This presentation is derived from a chapter of my masters thesis, which studies the disarmament work of Canadian NGO Project Ploughshares. I delivered it at an internal colloquium in March 2017. The audio recording can be found here, although it’s a little off…partially due to my struggles with my powerpoint presentation.
On February 14, 2015, Ed Fast, the former Canadian Minister of International Trade, helped announce the largest advanced manufacturing contract in Canadian history. The 14-year, multi-billion dollar deal promised to directly benefit 500 Canadian companies, and continue an important trade alliance with a strategic partner. The only catch was that the deal was to manufacture a military weapons system, Light Armored Vehicles (LAVs), and the ‘strategic partner’ was the repressive theocracy of Saudi Arabia.
Many Canadian organizations and individuals spoke out against this deal. They used a variety of arguments for arms control measures, all grounded in the basic idea that selling LAVs to Saudi Arabia was in violation of the Canadian national ethic, that Saudi Arabia does not do war justly, and that the kingdom does not respect the laws of conflict, including human rights.
At the root of this criticism of the LAV deal is this idea that war does have rules, and that other nations beside Canada should follow those rules. This reflects an ideology of war that has been evolving for more than 2000 years – and has become known as the just war tradition. Within this ideology, certain actions (such as the use of LAVs on civilians) are inherently unjust, and just actors have a responsibility to restrain other actors who engage in injustice.
Today I’m going to forge a link between arms control (defined as efforts to control the weapons and means of warfare) and the longstanding historical just war tradition. To understand the discourse around the current Canada–Saudi arms deal, it is therefore important to understand something of how arms control has been historically linked to these two traditions.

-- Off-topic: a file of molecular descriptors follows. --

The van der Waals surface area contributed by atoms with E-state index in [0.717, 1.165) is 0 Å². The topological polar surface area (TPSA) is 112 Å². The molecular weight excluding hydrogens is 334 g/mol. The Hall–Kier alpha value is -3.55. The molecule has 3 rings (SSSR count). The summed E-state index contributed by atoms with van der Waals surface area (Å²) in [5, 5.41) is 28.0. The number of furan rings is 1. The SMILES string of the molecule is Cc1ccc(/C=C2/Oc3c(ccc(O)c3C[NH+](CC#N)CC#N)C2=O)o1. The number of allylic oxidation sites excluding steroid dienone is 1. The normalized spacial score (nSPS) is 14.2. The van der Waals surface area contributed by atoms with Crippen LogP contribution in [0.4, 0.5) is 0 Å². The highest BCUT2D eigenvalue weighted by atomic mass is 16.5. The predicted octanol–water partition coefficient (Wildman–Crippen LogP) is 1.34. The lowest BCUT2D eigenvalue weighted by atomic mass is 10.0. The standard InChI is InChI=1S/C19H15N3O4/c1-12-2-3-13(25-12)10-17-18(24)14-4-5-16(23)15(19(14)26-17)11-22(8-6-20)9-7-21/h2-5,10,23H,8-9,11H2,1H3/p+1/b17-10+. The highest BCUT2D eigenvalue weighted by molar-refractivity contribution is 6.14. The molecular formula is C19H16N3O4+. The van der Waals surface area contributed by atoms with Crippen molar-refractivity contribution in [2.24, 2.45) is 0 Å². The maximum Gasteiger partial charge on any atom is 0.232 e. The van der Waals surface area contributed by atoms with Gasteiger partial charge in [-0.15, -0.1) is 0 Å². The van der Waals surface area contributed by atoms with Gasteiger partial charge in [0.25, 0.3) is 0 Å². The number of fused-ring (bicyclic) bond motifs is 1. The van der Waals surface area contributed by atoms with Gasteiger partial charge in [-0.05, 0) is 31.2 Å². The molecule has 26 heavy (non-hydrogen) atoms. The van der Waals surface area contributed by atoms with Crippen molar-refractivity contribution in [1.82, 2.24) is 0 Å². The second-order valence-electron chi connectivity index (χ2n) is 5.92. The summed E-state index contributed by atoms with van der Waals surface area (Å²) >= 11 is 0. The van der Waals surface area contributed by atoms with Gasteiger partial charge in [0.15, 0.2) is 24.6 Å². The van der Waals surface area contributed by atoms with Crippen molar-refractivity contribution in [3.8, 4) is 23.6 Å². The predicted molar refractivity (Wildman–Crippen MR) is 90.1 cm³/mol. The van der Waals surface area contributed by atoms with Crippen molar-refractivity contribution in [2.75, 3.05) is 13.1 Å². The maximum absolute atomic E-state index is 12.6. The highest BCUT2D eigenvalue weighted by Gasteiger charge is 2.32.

The methods of arms control are varied. Sometimes arms control has been a punishment imposed upon the conquered by the victorious, at other times it has been a means of limiting the costs of preparing for and waging war. Sometimes it has been a mechanism mutually negotiated by competing powers to maintain a status quo. More recently, arms control has been adapted to global conventions to protect human survival and limit the potential for destabilizing military escalations or conflicts.
The larger purpose of arms control is to create and promote security. Historically, this has often manifested as promoting the security of one state or community at the expense of others, but occasionally bilateral agreements were used by primitive societies to limit the lethality of war, or preserve their collective military tradition against destabilizing weapons. Of course, as concepts of ‘security’ have expanded in the last few centuries, so too have arms control measures.
The concept of arms control has been around almost as long as people have fought each other. Which is obviously a very long time. Early examples of arms control measures included an agreement among ancient Pacific Islander communities to use clubs and stones, rather than more deadly spears, in battle, and a prohibition on barbed, poisonous, and flaming projectiles in the ancient Hindu Book of Manu. Security concerns also motivated a series of bans in medieval Europe on weapons such as the crossbow, that threatened the dominance of mounted and armoured nobility in battle. Japanese elites of the mid-seventeenth century were remarkably successful in preserving the sanctity of the warrior class by restricting the use of firearms in Japan until the mid-nineteenth centurie. These arms control measures were introduced to preserve the status quo, despite the potential advantages such weapons might have provided in battle.
In other circumstances, arms control measures were imposed by the victorious upon the conquered to enhance their security. The Egyptians and the Hittites established a neutral region between their areas of influence following the Battle of Qadesh (c. 1280 BCE) as a form of arms control, and Sparta imposed harsh terms on defeated Athens in 404 BCE that included the destruction of its defensive walls and much of its fleet. The Romans imposed arms restrictions and heavy financial reparations upon defeated foes as the penalty for war, and to limit their ability to rebuild militarily.
Arms control measures could also manifest as prohibitions on attacking certain groups within society (religious figures, farmers, women, etc) or against violence during certain days or religious events. The medieval Roman Catholic Church in the tenth and eleventh centuries introduced the Peace of God and Truce of God, which harnessed the Christian just war tradition, Roman law, and the code of chivalry to restrict inter-Christian violence despite the fragmentation of European political authority.